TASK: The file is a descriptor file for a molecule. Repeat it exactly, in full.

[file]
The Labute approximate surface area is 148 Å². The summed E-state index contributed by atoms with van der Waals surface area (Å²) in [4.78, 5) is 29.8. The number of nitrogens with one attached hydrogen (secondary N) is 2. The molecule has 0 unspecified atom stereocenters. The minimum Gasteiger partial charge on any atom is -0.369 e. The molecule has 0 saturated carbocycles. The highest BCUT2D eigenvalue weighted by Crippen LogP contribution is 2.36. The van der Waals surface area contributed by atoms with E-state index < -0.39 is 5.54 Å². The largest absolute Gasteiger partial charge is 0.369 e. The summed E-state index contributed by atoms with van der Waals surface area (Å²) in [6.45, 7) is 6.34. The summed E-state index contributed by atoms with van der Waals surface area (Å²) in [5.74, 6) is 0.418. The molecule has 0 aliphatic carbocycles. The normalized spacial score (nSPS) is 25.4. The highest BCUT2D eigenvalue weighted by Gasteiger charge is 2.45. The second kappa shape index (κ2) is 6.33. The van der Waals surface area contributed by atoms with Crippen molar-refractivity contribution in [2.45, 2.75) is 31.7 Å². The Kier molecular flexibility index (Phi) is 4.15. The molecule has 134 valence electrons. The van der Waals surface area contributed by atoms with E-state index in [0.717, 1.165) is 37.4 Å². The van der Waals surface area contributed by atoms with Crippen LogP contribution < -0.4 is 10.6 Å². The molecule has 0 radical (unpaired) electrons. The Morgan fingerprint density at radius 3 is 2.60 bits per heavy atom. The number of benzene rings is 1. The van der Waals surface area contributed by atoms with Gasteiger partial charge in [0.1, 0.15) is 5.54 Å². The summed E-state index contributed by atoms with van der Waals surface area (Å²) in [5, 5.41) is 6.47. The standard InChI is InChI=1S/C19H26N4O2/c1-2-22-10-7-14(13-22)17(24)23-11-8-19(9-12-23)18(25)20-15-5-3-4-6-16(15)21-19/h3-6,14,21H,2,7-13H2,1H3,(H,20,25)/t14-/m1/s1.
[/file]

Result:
The Labute approximate surface area is 148 Å². The summed E-state index contributed by atoms with van der Waals surface area (Å²) in [4.78, 5) is 29.8. The number of nitrogens with one attached hydrogen (secondary N) is 2. The molecule has 0 unspecified atom stereocenters. The minimum Gasteiger partial charge on any atom is -0.369 e. The molecule has 0 saturated carbocycles. The highest BCUT2D eigenvalue weighted by Crippen LogP contribution is 2.36. The van der Waals surface area contributed by atoms with E-state index < -0.39 is 5.54 Å². The largest absolute Gasteiger partial charge is 0.369 e. The summed E-state index contributed by atoms with van der Waals surface area (Å²) in [6.45, 7) is 6.34. The summed E-state index contributed by atoms with van der Waals surface area (Å²) in [5.74, 6) is 0.418. The molecule has 0 aliphatic carbocycles. The normalized spacial score (nSPS) is 25.4. The highest BCUT2D eigenvalue weighted by Gasteiger charge is 2.45. The second kappa shape index (κ2) is 6.33. The van der Waals surface area contributed by atoms with Crippen molar-refractivity contribution in [2.45, 2.75) is 31.7 Å². The Kier molecular flexibility index (Phi) is 4.15. The molecule has 134 valence electrons. The van der Waals surface area contributed by atoms with E-state index in [0.717, 1.165) is 37.4 Å². The van der Waals surface area contributed by atoms with Crippen LogP contribution < -0.4 is 10.6 Å². The molecule has 0 radical (unpaired) electrons. The Morgan fingerprint density at radius 3 is 2.60 bits per heavy atom. The number of benzene rings is 1. The van der Waals surface area contributed by atoms with Gasteiger partial charge in [0.1, 0.15) is 5.54 Å². The summed E-state index contributed by atoms with van der Waals surface area (Å²) in [5, 5.41) is 6.47. The standard InChI is InChI=1S/C19H26N4O2/c1-2-22-10-7-14(13-22)17(24)23-11-8-19(9-12-23)18(25)20-15-5-3-4-6-16(15)21-19/h3-6,14,21H,2,7-13H2,1H3,(H,20,25)/t14-/m1/s1.